R-Squared for a VBGM

August 9, 2013
By

(This article was first published on fishR » R, and kindly contributed to R-bloggers)

Recently, a fishR user asked me the following question:

After fitting the age-length data into VBGM, I overviewed the results. But I can’t find the coefficient of determination (r^2) for the VBGM fitting. Because some reviewer want the the coefficient of determination, I have to show it.

In general, the traditional “coefficient of determination” is not defined for non-linear regressions models. To quote Douglas Bates from this R-Help thread

There is a good reason that an nls model fit in R does not provide
r-squared – r-squared doesn’t make sense for a general nls model.

One way of thinking of r-squared is as a comparison of the residual sum of
squares for the fitted model to the residual sum of squares for a trivial
model that consists of a constant only. You cannot guarantee that this is a
comparison of nested models when dealing with an nls model. If the models
aren’t nested this comparison is not terribly meaningful.

So the answer is that you probably don’t want to do this in the first place.

This Stack Exchange thread also points to this article as a reference.

At this point, I would “argue” with the referee about including an r^2 calculation. If the referee only wants a measure of “fit” then I would probably just include a plot of the original data with the best-fit non-linear model super-imposed.

If the referree will not give in on this point then it is possible to exploit the usual definition of r^2 to develop what some call “quasi-r^2” values. The code below demonstrates two ways to compute the two quasi-r^2 values mentioned in the Stack Exchange thread when applied to a von Bertalanffy growth model.

First, fit the model as demonstrated in the Von Bertalanffy Growth Model (Intro) Vignette by loading the required packages …

library(FSA)
library(FSAdata)

… getting the data …

data(Croaker2)
crm 

… and fitting the model …

svTypical <- vbStarts(tl~age,data=crm)
vbTypical <- tl~Linf*(1-exp(-K*(age-t0)))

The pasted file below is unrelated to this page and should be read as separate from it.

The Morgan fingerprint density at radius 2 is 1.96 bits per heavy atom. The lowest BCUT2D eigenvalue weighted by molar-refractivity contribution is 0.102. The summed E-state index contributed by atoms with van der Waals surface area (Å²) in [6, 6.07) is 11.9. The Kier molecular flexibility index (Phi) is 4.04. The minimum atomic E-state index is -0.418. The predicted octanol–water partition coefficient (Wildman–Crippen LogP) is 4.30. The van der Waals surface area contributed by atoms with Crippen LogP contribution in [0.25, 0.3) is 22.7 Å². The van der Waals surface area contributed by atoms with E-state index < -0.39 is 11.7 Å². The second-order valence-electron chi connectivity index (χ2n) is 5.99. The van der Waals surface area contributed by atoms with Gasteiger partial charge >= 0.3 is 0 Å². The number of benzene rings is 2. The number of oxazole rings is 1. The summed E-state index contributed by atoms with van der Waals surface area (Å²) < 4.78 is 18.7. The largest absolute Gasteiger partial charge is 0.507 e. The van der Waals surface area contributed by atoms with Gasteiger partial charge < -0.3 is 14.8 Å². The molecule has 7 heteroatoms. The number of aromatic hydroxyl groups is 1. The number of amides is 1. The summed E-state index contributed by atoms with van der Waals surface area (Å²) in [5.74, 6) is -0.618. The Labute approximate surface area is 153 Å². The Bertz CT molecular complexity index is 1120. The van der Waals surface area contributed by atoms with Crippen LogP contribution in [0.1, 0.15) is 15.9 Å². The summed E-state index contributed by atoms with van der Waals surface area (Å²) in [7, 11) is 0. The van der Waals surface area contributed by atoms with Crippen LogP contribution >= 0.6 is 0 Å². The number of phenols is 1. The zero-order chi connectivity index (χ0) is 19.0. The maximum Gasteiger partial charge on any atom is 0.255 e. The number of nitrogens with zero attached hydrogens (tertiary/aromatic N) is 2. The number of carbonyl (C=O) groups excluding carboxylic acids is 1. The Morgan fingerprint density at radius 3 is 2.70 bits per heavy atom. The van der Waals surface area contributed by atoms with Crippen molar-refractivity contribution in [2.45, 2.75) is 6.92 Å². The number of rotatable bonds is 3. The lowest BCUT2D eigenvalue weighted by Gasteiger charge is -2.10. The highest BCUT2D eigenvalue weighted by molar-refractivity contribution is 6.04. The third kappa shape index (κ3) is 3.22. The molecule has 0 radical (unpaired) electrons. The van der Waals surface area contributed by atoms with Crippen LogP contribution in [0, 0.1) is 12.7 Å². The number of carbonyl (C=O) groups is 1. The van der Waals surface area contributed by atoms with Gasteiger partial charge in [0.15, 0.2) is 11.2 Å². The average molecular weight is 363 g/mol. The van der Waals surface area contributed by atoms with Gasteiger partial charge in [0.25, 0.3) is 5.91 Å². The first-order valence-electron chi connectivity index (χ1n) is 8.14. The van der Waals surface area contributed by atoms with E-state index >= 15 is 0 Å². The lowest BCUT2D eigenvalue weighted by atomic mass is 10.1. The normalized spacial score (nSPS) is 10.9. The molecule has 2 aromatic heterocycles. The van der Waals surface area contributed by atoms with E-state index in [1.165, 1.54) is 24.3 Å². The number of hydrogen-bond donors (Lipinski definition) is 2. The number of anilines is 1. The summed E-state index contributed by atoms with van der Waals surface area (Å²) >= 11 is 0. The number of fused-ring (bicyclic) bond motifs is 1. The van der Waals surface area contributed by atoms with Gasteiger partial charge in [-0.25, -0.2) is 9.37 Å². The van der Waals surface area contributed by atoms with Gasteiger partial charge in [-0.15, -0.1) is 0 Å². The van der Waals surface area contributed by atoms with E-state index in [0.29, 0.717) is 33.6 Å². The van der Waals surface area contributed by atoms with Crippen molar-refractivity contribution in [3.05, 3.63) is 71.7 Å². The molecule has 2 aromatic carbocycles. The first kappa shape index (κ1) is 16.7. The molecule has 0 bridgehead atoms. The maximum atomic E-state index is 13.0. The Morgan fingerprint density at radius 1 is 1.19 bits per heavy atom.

fitTypical <- nls(vbTypical,data=crm,start=svTypical)
summary(fitTypical)
## Formula: tl ~ Linf * (1 - exp(-K * (age - t0)))
## Parameters:
## Estimate Std. Error t value Pr(>|t|)
## Linf 366.414 16.754 21.87 <2e-16
## K 0.315 0.108 2.92 0.0042 **
## t0 -1.714 1.049 -1.63 0.1049
## ---
## Signif. codes: 0 '***' 0.001 '**' 0.01 '*' 0.05 '.' 0.1 ' ' 1
##
## Residual standard error: 33.4 on 111 degrees of freedom
##
## Number of iterations to convergence: 4
## Achieved convergence tolerance: 3.82e-06

One quasi-r^2 is computed as the square of the correlation between the actual “y” values (lengths in this case) and the “y” values predicted from the best-fit model. This quasi-r^2 is computed as

predtl cor(crm$tl,predtl)^2
## [1] 0.5338

A second quasi-r^2 is computed using the definition of the usual r^2 …

r^2 = 1-\frac{SS_{Error}}{SS_{Total}}

where SS_{Error} is most easily computed as the sum of the squared residuals from the model fit and SS_{Total}, in this case, is best computed as the variance of the original “y” variable times n-1. Thus, this quasi-r^2 is computed as

SSE SST 1-SSE/SST
## [1] 0.5338

It is not clear to me that these two calculations will always come out the same as they did here (see some of the comments in the Stack Exchange thread).

Finally, again, I think that the plot is a more reliable summary of the model fit.

fitPlot(fitTypical,xlab="Age",ylab="Total Length (mm)",main="")

plot of chunk VBGMfit

Filed under: Fisheries Science, R, Statistics Tagged: Growth, R, von Bertalanffy

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